Review: Sony's Xperia S Thrives In Quad-Core Shadows
By Tony Ibrahim | Monday | 16/04/2012
Sony's Xperia S comes with a feature-set akin to the heavy weight flagships of yester-year, so why is it all the better for it?
For a smartphone distinguished by a 4.3 inch screen, the Xperia S is a giant. It stands as tall as Samsung's Galaxy Nexus, and that's big considering the latter has a larger 4.65 inch screen.
Despite the smaller screen, the Xperia S manages to condense the same 720x1280 resolution which endows it with an unmatched 342 pixels per inch. Although scarcely noticeable during day-to-day operations, its precision shines when it comes to apps/games that require more than the usual finesse. The popular game DrawSomething is one that comes to mind.
It has a curved back that does feel natural to hold; however, abrupt corners prevent it from feeling as ergonomic and the Galaxy Nexus.
Other than that though, it radiates character: its matte plastic cover isn't tainted by smudgy fingerprints; volume, camera shutter and power keys are also matte and are comfortable to use; a single, transparent strip breaks the display from the base and glows during phone calls and interactions, while its black screen resembles an endless abyss, camouflaging with the bezel.
My only gripe is the transparent stripâ€”which acts as the phone's antennaeâ€”doesn't assume the responsibilities of the LED notification light. The pulsating light draws you to the phone, ensures it is uniquely special, and would add to its provocative charm if it was triggered from everything between a missed call to a Facebook poke. Instead, Sony relies on a single multi-coloured LED indicator located at the top of the phone.
Small gripes aside, the Xperia S is elegantly understated; adhering to a design philosophy that will ensure it maintains its charisma over the course of a phone contract.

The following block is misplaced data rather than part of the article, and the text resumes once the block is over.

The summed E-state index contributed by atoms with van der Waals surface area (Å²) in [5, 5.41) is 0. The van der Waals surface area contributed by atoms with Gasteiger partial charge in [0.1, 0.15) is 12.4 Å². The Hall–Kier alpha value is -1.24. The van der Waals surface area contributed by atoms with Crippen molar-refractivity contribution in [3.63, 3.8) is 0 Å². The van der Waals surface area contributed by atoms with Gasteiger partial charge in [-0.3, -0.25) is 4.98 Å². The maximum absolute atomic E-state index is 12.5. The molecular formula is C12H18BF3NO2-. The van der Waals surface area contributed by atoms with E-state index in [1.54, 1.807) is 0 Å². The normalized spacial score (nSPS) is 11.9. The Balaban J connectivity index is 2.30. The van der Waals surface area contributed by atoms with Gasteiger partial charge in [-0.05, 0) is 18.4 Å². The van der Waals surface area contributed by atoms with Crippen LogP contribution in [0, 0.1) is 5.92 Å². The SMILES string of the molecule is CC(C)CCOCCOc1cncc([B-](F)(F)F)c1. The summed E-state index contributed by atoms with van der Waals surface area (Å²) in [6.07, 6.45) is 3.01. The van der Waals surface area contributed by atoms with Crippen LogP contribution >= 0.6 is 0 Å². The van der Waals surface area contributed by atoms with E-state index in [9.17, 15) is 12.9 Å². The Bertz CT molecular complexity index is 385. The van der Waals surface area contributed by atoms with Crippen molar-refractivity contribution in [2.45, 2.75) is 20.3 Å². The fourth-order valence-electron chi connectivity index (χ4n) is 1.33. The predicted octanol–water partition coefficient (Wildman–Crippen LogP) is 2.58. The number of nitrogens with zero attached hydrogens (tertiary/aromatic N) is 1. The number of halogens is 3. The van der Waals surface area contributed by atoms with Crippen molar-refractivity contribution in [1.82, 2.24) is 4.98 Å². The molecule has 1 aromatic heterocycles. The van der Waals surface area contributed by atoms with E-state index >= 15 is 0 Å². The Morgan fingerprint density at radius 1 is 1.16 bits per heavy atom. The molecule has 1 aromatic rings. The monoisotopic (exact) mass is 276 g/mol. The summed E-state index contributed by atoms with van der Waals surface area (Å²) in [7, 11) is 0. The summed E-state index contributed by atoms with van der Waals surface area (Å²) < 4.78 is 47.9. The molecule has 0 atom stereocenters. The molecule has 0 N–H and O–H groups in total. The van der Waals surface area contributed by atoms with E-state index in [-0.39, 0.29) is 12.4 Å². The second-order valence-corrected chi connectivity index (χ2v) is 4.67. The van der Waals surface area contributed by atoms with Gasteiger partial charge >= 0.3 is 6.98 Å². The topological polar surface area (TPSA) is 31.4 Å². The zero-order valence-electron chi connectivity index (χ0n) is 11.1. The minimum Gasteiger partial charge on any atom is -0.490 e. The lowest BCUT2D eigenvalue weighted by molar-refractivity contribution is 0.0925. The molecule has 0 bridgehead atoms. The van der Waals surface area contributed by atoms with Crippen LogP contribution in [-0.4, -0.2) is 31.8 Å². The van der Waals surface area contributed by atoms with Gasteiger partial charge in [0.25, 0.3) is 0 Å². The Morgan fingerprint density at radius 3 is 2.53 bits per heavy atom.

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The Xperia S uses Android 2.3 (Gingerbread) and will eventually benefit from an Ice Cream Sandwich update. It's a shame Sony couldn't release the phone with 4.0 (Ice cream sandwich) as the efficient OS and many innovations would've reaped rewards.
Headlining the NXT range of Sony smartphones, the Xperia S is dressed with Sony's unmistakable rendition of Android, distinguished by evolutionary attributes. For starters, the dial-pad has undergone a sensible makeover, while the browser endures some cosmetic tweaking. The software is dressed in a consistently attractive theme, savvy in social communication and intuitively learns user habits.
When Sony first started making Android smartphones, its Timescape software was a big draw. The graphic-intensive application would chronologically tie in social communications, messages, emails and multimedia. However over time, native Android applications have matured and prove Timescape redundant.
Timing plays a big role in the success of a smartphone and the Xperia S spawns amidst a difficult climate: smartphones are coming out with Android 4.0 and quad-core processors, of which the Xperia has neither.
Its 2.3 variant of Android is powered by a 1.5 GHz dual-core processor, 1GB of RAM and benefits from 32GB of internal memory. Although not on the cutting-edge side of processors, it competently handles the software with a sense of urgency and rarely succumbs to lag. In plain, the fact this phone has a dual-core processor and not a quad-core isn't reason enough to not buy it.